Moving your body is a great way to stay healthy in mind and body during the holidays. It promotes circulation, lubricates the joints, and can also be a great stress-reliever for many. In addition, it’s a great way to support healthy blood sugar balance. If you have a treat during the holidays, go on a walk after or do some marching in the living room as you watch your favorite holiday movie. Doing so will actually help your body process and utilize the sugar more efficiently. One of my  favorite ways to workout is high intensity interval training, or HIIT, which can be really helpful for balancing hormones and blood sugar. Plus, is a fast way to warm up in the cold weather.

In addition, because of the changing weather and the fact that it gets dark sooner, many of us go into hibernation, and that can definitely affect our physical health. Make it a point to keep up some form of regular movement. This might be a great time of year to join a hot yoga class, try some home workouts, grab a friend to power walk at the mall, or even join a new gym – no need to wait for January 1!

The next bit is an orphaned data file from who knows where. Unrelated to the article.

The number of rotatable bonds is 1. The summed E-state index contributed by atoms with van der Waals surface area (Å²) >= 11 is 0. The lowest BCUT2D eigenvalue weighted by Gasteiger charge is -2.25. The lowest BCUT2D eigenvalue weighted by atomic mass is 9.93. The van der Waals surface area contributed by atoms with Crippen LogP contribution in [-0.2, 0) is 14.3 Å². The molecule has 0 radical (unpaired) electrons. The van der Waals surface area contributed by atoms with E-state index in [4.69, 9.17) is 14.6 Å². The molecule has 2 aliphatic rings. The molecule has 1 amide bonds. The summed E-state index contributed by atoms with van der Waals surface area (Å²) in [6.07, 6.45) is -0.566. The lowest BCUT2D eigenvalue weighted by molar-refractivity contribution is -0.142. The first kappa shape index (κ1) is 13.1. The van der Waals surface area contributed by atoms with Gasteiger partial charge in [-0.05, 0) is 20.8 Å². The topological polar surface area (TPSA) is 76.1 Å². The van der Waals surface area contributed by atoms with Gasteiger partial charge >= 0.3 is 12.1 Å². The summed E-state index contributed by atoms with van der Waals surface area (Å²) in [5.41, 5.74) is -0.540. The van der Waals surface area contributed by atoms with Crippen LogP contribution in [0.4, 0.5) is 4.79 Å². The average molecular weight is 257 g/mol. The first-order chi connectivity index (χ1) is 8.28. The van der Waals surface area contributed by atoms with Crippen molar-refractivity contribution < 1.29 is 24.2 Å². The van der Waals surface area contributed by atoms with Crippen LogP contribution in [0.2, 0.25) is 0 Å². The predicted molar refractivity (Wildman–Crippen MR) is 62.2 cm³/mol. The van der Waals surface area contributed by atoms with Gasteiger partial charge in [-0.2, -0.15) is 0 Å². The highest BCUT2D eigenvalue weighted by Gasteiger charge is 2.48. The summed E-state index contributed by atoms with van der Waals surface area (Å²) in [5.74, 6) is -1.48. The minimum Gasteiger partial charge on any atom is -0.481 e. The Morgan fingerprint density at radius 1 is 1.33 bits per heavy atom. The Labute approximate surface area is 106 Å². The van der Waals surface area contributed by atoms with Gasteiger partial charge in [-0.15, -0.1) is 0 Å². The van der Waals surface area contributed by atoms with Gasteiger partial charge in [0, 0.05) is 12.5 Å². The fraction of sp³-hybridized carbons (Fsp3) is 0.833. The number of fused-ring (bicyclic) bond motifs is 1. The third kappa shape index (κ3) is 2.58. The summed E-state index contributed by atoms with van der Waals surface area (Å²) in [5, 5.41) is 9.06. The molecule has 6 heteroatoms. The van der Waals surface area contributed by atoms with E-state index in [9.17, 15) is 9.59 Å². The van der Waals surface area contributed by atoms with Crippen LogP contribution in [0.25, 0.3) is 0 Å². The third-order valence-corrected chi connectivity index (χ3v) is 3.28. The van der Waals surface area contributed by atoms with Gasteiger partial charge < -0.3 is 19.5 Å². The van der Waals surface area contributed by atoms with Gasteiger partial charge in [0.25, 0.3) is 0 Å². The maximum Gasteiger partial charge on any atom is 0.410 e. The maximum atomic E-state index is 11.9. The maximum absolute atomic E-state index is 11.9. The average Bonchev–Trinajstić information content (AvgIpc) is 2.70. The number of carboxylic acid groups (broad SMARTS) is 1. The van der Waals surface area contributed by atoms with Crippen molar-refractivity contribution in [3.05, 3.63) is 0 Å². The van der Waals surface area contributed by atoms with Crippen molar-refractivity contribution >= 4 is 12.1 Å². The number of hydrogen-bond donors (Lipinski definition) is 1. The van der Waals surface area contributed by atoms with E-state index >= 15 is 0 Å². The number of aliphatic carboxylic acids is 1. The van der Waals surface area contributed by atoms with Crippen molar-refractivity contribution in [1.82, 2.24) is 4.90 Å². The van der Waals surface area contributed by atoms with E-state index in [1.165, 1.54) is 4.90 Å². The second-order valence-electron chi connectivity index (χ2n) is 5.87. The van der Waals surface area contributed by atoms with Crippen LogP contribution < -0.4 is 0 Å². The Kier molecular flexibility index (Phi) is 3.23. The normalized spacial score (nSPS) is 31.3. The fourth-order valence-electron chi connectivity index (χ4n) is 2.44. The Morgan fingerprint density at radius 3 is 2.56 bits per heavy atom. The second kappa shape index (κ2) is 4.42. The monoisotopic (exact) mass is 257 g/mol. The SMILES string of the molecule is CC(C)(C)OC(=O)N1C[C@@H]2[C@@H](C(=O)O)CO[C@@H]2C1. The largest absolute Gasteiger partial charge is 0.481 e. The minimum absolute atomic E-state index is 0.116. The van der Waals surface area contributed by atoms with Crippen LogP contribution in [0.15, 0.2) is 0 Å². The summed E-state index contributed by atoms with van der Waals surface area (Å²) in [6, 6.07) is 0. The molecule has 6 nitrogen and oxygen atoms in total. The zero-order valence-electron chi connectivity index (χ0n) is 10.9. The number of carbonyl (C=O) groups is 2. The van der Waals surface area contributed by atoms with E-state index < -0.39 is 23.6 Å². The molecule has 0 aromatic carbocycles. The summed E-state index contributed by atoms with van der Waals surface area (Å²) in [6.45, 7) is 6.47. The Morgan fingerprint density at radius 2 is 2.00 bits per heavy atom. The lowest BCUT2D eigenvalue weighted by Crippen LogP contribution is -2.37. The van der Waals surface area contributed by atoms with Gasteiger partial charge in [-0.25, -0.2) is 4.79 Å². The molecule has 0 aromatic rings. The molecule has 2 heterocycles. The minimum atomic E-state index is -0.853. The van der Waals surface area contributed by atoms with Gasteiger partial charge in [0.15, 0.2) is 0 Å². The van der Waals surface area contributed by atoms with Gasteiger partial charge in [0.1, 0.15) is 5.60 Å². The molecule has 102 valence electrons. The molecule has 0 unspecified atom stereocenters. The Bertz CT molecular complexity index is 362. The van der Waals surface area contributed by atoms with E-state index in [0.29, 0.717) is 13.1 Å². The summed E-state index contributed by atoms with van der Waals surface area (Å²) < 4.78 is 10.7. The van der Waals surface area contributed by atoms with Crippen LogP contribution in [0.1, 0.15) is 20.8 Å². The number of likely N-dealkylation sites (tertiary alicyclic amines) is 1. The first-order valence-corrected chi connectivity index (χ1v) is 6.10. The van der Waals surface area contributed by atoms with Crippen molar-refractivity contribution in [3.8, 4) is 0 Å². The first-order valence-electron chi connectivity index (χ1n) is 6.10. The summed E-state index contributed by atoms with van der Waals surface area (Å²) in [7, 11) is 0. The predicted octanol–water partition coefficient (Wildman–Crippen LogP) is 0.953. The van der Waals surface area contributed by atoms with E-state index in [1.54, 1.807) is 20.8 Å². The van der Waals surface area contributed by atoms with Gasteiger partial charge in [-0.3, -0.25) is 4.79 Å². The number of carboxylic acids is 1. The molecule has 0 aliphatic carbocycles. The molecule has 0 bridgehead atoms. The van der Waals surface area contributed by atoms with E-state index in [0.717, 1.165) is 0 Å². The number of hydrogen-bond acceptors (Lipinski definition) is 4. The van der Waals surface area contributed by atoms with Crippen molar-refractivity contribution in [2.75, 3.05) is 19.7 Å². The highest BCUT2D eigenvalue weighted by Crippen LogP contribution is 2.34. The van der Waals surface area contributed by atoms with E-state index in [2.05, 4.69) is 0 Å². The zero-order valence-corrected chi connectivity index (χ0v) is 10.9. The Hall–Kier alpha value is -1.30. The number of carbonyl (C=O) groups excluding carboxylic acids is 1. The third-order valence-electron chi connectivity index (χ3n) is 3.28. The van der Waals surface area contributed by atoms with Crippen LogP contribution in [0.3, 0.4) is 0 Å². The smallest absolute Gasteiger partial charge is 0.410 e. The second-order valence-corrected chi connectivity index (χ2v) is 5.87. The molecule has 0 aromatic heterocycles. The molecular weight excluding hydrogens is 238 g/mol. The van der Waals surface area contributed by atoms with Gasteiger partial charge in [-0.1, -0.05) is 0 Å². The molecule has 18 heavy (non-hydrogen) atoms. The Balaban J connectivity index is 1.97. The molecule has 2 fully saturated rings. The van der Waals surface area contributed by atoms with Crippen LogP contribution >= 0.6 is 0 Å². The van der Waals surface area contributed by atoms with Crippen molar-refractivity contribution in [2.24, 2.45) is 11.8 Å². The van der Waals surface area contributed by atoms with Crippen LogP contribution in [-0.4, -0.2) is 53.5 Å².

4. Find other ways to celebrate the holidays besides food

Food is culture, food is love, food is joy, food is celebration. In America, we have a candy holiday, followed by a pie holiday, followed by a candy cane holiday, followed by a booze holiday. Hmmm……maybe it’s time we rethink how we celebrate holidays, especially considering the skyrocketing rates of obesity and diabetes in our country.